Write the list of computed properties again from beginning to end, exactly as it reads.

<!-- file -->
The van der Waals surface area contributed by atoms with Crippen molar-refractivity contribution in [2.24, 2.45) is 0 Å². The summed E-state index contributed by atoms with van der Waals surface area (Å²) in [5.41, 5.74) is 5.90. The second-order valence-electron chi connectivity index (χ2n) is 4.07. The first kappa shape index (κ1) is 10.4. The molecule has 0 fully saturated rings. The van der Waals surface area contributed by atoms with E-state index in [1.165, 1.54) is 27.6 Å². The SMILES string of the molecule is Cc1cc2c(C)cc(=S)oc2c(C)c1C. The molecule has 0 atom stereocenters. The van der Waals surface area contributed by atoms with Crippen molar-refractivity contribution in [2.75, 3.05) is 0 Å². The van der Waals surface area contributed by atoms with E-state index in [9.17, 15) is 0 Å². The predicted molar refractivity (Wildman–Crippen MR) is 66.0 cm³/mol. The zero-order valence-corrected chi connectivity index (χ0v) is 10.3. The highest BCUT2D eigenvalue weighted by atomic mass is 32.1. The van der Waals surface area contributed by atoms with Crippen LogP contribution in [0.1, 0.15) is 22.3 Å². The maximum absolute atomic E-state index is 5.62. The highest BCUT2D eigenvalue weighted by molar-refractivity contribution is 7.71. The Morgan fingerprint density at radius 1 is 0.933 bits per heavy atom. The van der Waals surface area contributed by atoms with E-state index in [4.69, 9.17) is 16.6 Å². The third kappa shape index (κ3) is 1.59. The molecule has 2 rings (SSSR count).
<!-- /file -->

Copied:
The van der Waals surface area contributed by atoms with Crippen molar-refractivity contribution in [2.24, 2.45) is 0 Å². The summed E-state index contributed by atoms with van der Waals surface area (Å²) in [5.41, 5.74) is 5.90. The second-order valence-electron chi connectivity index (χ2n) is 4.07. The first kappa shape index (κ1) is 10.4. The molecule has 0 fully saturated rings. The van der Waals surface area contributed by atoms with E-state index in [1.165, 1.54) is 27.6 Å². The SMILES string of the molecule is Cc1cc2c(C)cc(=S)oc2c(C)c1C. The molecule has 0 atom stereocenters. The van der Waals surface area contributed by atoms with Crippen molar-refractivity contribution in [2.75, 3.05) is 0 Å². The van der Waals surface area contributed by atoms with E-state index in [9.17, 15) is 0 Å². The predicted molar refractivity (Wildman–Crippen MR) is 66.0 cm³/mol. The zero-order valence-corrected chi connectivity index (χ0v) is 10.3. The highest BCUT2D eigenvalue weighted by atomic mass is 32.1. The van der Waals surface area contributed by atoms with Crippen LogP contribution in [0.1, 0.15) is 22.3 Å². The maximum absolute atomic E-state index is 5.62. The highest BCUT2D eigenvalue weighted by molar-refractivity contribution is 7.71. The Morgan fingerprint density at radius 1 is 0.933 bits per heavy atom. The van der Waals surface area contributed by atoms with E-state index in [4.69, 9.17) is 16.6 Å². The third kappa shape index (κ3) is 1.59. The molecule has 2 rings (SSSR count).